The growing corporate boycott of Kanye “Ye” West after he made antisemitic remarks in several interviews has increased pressure on music streaming services to pull the rapper-turned-fashion mogul’s albums from their platforms.
On Tuesday, Spotify CEO Daniel Ek addressed the issue in an interview with Reuters, making clear that Ye’s comments were “awful” but his music did not violate the streamer’s anti-hate policies. Ek added it was up to Ye’s label, Universal Music Group’s Def Jam imprint, to pull his music if they felt compelled to.
“It’s really just his music, and his music doesn’t violate our policy,” Ek told Reuters, adding, “It’s up to his label, if they want to take action or not.” Ek said that Ye’s antisemitic comments would have been pulled from Spotify if he had made them on a podcast or recording, as per their hate speech policy, but that the rapper hadn’t made such comments.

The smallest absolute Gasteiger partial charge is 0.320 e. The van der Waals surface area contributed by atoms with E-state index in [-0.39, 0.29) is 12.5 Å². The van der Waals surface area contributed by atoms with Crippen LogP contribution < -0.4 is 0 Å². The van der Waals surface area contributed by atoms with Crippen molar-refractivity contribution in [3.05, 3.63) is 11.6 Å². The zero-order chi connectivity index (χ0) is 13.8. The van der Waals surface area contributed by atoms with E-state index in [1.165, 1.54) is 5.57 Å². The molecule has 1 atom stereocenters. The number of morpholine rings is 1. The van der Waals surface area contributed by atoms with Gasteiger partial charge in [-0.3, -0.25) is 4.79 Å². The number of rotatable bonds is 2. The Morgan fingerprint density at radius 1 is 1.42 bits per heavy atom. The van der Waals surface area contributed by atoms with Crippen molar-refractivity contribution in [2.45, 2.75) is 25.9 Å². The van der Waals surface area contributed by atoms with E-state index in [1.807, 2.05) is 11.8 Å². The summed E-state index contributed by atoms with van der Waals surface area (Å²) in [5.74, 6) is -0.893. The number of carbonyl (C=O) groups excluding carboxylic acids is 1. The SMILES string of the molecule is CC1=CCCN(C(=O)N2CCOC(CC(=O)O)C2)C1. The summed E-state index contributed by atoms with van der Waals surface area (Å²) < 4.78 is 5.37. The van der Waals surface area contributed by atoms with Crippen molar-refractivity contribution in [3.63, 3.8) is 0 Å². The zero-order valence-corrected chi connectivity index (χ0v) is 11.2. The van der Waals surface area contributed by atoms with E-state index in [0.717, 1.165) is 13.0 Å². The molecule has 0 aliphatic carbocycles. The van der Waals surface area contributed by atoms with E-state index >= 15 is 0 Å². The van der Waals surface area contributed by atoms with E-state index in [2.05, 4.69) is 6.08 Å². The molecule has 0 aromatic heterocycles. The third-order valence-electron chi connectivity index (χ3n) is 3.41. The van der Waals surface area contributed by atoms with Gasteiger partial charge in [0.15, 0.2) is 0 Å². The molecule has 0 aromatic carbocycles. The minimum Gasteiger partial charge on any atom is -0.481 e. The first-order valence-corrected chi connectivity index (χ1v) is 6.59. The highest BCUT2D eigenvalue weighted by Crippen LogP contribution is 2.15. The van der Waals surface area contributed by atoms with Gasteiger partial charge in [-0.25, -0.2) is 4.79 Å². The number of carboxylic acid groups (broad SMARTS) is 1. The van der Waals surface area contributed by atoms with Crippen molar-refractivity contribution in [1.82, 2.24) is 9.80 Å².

Def Jam owns the copyright to Ye’s recordings from 2002 through 2016. The rapper’s contract with his long-time record company expired with his 2021 album DONDA.
“Def Jam’s relationship with Ye as a recording artist, Def Jam’s partnership with the GOOD Music label venture and Ye’s merchandise agreement with Bravado all ended in 2021,” Def Jam said in a statement to The Hollywood Reporter. “There is no place for antisemitism in our society. We are deeply committed to combating antisemitism and every other form of prejudice.”
After Ye made repeated antisemitic comments in interviews and tweets, Hollywood’s major players began publicly calling for a boycott of the rapper. WME chief Ari Emanuel directly called on Ye’s corporate partners, particularly Spotify and Apple Music, to stop collaborating with him.
On Monday, Ye lost his biggest corporate back, the sportswear giant Adidas, who ended their highly lucrative partnership with the Yeezy brand.